Two hours and twenty three minutes is a long enough time to ponder just how perfect Jason Momoa’s casting as Aquaman is. Of course, his few minutes in “Justice League” and the two and a half minute trailers for “Aquaman” made that clear in a less Bollywood-length span.
But it’s also time enough to contemplate how Warner Brothers, custodians of the DC Universe and famed within the industry as the class act of Hollywood, where talent flocks to be coddled, indulged and showcased in posh Golden Age of Hollywood productions, can’t seem to manage that Marvel Studios touch.
You’d think that if Christopher Nolan isn’t available, they’d poach Jon Favreau or Kenneth Branagh to direct. They’d hire teams of script analysts to judge screenwriting talent fit to cook up a decent version of the “origin story,” one at least as good as “Wonder Woman,” which wasn’t terribly original, but worked and was directed by Patty Jenkins with a light touch.
Maybe it’s just the source material, I was thinking, well into the second hour of this senseless undersea quest/brawl/stunt and effects spectacle. Too many DC stories are of “chosen ones,” with only the least interesting Marvel origin (“Thor”) having that un-American “to the manner born” entitled-to-lead ethos.
Which is why I suggested hiring “Thor” director and Shakespearean Branagh. Brits get that whole royalty thing. But never mind. The deft director of “Saw” and “Insidious” will have to do. Only he doesn’t.
“Aquaman” introduces the myth, of the Queen of Atlantis (Nicole Kidman), on the lam and washing ashore in Maine where she falls for a lighthouse keeper (Temuera Morrison) and makes little future King Arthur (Curry), a “half-breed” boy who can swim like a fish and talk to the fish and fend off bullies with the help of his pals with fins.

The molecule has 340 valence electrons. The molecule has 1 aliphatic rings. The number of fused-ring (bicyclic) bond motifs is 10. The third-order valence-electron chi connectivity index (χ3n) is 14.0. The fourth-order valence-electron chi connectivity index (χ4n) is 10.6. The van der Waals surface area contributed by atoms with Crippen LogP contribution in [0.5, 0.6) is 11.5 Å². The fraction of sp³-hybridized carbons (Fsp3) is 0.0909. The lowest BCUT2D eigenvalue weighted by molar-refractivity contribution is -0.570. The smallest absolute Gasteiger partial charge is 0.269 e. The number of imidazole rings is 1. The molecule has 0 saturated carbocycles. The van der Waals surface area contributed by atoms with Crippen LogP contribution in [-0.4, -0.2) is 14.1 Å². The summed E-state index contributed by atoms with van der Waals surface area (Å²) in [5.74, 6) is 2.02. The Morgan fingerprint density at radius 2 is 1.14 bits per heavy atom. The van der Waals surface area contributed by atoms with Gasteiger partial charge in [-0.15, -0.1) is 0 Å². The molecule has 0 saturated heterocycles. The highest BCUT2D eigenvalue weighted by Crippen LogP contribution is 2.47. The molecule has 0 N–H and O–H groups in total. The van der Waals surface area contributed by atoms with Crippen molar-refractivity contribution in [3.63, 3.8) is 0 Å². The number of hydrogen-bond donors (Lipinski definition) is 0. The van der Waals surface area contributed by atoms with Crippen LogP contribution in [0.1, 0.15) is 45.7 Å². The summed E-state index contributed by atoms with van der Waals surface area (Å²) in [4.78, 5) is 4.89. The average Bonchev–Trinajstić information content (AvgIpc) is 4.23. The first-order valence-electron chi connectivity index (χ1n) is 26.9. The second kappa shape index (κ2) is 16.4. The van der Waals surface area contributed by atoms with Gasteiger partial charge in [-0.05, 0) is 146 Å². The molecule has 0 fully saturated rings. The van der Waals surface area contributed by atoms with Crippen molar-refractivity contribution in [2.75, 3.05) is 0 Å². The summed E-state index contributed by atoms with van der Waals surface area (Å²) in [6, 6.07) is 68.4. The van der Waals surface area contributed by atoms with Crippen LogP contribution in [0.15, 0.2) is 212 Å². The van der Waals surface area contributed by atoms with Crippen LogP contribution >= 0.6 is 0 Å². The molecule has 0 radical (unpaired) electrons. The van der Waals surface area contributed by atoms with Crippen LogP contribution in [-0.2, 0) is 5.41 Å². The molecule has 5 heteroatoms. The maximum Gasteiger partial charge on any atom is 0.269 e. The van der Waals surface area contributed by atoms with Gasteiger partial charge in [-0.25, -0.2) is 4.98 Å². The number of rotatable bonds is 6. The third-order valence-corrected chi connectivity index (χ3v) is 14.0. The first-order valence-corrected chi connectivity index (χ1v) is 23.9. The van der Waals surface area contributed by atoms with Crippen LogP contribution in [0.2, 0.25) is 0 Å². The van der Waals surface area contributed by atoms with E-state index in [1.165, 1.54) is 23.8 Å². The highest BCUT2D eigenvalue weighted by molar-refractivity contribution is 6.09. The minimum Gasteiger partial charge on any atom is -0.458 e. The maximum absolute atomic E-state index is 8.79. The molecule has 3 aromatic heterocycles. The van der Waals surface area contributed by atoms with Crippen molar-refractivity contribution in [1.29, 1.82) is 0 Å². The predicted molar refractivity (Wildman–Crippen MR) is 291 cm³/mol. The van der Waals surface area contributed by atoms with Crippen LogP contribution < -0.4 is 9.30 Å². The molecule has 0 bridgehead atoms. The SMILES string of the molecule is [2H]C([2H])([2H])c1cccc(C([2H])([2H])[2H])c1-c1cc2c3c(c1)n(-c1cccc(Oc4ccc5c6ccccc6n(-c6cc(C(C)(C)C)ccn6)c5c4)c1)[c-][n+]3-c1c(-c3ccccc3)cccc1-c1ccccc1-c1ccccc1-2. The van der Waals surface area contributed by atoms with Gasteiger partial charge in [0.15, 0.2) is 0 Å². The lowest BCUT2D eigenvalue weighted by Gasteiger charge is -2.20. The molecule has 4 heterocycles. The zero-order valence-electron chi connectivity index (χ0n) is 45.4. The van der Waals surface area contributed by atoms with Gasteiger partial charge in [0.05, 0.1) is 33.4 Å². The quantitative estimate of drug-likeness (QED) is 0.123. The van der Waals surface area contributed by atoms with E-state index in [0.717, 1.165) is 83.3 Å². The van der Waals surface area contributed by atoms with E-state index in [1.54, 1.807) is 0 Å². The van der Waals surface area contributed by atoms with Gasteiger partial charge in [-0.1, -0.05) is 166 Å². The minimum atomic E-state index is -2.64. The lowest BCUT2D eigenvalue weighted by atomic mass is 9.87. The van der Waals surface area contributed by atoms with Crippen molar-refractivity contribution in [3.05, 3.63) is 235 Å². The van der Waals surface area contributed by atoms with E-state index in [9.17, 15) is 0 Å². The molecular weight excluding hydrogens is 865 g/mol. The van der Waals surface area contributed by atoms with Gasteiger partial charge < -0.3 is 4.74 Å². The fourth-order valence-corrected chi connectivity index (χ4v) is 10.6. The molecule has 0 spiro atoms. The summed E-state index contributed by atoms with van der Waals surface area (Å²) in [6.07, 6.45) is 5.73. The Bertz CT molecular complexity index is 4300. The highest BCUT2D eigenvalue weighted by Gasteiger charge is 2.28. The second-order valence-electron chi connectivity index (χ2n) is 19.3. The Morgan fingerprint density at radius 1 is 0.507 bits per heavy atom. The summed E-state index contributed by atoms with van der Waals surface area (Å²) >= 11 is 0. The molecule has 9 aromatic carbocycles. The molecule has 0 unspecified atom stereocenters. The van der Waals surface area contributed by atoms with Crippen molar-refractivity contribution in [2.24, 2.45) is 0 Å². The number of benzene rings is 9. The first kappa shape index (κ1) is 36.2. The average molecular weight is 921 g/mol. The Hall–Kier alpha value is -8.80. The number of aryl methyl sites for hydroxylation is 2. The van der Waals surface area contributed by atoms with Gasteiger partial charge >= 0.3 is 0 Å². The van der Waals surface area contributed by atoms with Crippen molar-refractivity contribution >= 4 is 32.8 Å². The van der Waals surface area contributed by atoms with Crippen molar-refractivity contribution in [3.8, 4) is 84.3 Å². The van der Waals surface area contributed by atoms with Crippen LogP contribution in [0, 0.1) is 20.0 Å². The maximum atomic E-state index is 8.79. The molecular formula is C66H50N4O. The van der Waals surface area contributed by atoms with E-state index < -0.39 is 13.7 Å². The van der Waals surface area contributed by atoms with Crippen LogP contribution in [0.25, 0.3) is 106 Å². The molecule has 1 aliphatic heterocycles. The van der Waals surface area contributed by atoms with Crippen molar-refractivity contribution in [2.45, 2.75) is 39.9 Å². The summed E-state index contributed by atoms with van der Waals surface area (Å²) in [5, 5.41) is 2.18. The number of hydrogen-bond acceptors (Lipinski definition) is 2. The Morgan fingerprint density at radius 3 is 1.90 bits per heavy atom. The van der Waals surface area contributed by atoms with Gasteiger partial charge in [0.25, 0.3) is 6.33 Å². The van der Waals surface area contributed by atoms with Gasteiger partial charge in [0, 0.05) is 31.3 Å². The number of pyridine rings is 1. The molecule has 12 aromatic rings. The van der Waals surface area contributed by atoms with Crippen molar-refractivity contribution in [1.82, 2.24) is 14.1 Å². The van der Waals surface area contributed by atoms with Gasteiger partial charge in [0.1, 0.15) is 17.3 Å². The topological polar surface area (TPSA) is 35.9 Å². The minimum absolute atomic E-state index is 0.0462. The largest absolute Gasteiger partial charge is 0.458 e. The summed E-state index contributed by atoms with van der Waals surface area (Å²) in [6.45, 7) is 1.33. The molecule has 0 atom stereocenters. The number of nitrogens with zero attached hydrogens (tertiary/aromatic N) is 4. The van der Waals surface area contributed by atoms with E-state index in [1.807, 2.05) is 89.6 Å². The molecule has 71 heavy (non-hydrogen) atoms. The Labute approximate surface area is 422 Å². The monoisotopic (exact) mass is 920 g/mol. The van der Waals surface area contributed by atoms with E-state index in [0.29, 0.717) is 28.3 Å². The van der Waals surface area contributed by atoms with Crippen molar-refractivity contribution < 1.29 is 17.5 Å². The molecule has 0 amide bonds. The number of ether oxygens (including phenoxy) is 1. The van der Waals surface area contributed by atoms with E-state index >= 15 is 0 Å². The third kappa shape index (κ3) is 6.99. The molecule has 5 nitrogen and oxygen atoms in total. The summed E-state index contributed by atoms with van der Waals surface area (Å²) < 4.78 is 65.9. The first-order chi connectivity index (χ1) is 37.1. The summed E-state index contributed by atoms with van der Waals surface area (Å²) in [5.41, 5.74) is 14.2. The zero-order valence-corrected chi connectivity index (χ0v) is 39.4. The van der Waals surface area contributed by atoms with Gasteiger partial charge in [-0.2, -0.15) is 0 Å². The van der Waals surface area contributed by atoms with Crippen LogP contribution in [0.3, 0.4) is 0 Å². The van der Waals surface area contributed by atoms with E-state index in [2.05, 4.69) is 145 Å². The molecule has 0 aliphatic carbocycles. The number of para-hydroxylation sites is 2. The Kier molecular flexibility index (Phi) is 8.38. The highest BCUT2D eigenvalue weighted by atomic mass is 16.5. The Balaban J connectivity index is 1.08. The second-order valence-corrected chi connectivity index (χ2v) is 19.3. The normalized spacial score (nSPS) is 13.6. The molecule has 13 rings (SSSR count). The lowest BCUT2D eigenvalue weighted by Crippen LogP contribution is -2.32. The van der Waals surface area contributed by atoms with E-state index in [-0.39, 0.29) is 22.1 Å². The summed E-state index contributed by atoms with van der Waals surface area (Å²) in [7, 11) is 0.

Yeah, you saw the trailer. You know the aquarium scene’s punchline.
Years later, that queen’s other son (Patrick Wilson) is hellbent on becoming “Ocean Master,” making the various other undersea realms (“Realm of the Fishermen,” “Realm of the Trenches,” etc.) subservient to Atlantis.
Then, he can teach those polluting, killing land-dwellers (us) a lesson for the ages.
Only his flaming redheaded intended (Amber Heard) isn’t having it, and sets off to fetch man mountain Arthur (Momoa) from his life of fighting pirates, saving Russian submariners (Make Atlantis Great Again?), flipping his long locks and swilling beer to take his “rightful place” on the throne.
Arthur has his hero’s quest — several, actually — which takes him and Mera (Heard) from the Sahara to assorted undersea kingdoms, extant and extinct, a tidal wave to survive, gladiatorial combat to endure, a second villain (pirate Black Manta, dully played by Yahya Abdul-Mateen II) to fend off and the counsel of the wise “vizier” Vulko (Willem Dafoe) to consider.
He never has to deal with Mera’s compromised undersea king dad (Dolph Lundgren in red hair and beard, quite cool).
Momoa’s magnificent build, flowing hair and swagger are put to good use throughout. Those who only know him from “Conan” (he was young and not as interesting) and his TV work on “Game of Thrones” and “Red Road” have missed him growing into this funny, brooding self-mocking Hawaiian hunk. Indie films like “Road to Paloma,” “Sugar Mountain” and “Wolves” have readied him for this sort of stardom.
His promotional appearances for the film have included performing a Maori/Polynesian “haka” chant with his boys.
But aside from the odd, well-timed bit of swearing and the occasional one-liner, he’s given too little to play with here.
“Ask the sea for mercy,” he spits at the murderous pirates.
“Heads up, We’ve got BOGEYS on our six!” he shouts at Atlantean undersea pilot Mera in one chase.
“What does that even MEAN?”
Director James Wan and the many-handed script just keep piling up new settings, clever effects such as the watery hologram King Orm (Wilson) used to communicates with the hapless (and misplaced for most of the movie) Black Manta.